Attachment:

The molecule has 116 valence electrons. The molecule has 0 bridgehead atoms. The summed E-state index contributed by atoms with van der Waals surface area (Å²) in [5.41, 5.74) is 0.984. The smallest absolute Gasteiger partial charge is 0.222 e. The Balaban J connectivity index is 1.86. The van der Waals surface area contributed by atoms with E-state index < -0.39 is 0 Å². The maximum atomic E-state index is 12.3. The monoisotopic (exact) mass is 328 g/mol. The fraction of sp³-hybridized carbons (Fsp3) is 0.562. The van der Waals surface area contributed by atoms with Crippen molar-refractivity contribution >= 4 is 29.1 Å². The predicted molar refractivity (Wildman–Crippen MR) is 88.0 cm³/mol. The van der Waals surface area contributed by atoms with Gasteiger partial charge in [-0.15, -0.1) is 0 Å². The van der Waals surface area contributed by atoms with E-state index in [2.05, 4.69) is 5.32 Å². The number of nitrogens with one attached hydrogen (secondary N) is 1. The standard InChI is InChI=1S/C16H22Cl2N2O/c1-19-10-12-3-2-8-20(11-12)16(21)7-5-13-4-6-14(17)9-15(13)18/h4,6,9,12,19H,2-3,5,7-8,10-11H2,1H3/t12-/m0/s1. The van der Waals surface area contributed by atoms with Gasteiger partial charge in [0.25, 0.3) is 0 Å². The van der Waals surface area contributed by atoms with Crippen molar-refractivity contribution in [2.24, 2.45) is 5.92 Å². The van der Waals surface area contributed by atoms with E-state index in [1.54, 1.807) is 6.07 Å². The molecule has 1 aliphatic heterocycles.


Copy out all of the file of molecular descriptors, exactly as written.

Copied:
The molecule has 116 valence electrons. The molecule has 0 bridgehead atoms. The summed E-state index contributed by atoms with van der Waals surface area (Å²) in [5.41, 5.74) is 0.984. The smallest absolute Gasteiger partial charge is 0.222 e. The Balaban J connectivity index is 1.86. The van der Waals surface area contributed by atoms with E-state index < -0.39 is 0 Å². The maximum atomic E-state index is 12.3. The monoisotopic (exact) mass is 328 g/mol. The fraction of sp³-hybridized carbons (Fsp3) is 0.562. The van der Waals surface area contributed by atoms with Crippen molar-refractivity contribution >= 4 is 29.1 Å². The predicted molar refractivity (Wildman–Crippen MR) is 88.0 cm³/mol. The van der Waals surface area contributed by atoms with Gasteiger partial charge in [-0.15, -0.1) is 0 Å². The van der Waals surface area contributed by atoms with E-state index in [2.05, 4.69) is 5.32 Å². The number of nitrogens with one attached hydrogen (secondary N) is 1. The standard InChI is InChI=1S/C16H22Cl2N2O/c1-19-10-12-3-2-8-20(11-12)16(21)7-5-13-4-6-14(17)9-15(13)18/h4,6,9,12,19H,2-3,5,7-8,10-11H2,1H3/t12-/m0/s1. The van der Waals surface area contributed by atoms with Gasteiger partial charge in [0.25, 0.3) is 0 Å². The van der Waals surface area contributed by atoms with Crippen molar-refractivity contribution in [2.24, 2.45) is 5.92 Å². The van der Waals surface area contributed by atoms with E-state index in [1.54, 1.807) is 6.07 Å². The molecule has 1 aliphatic heterocycles.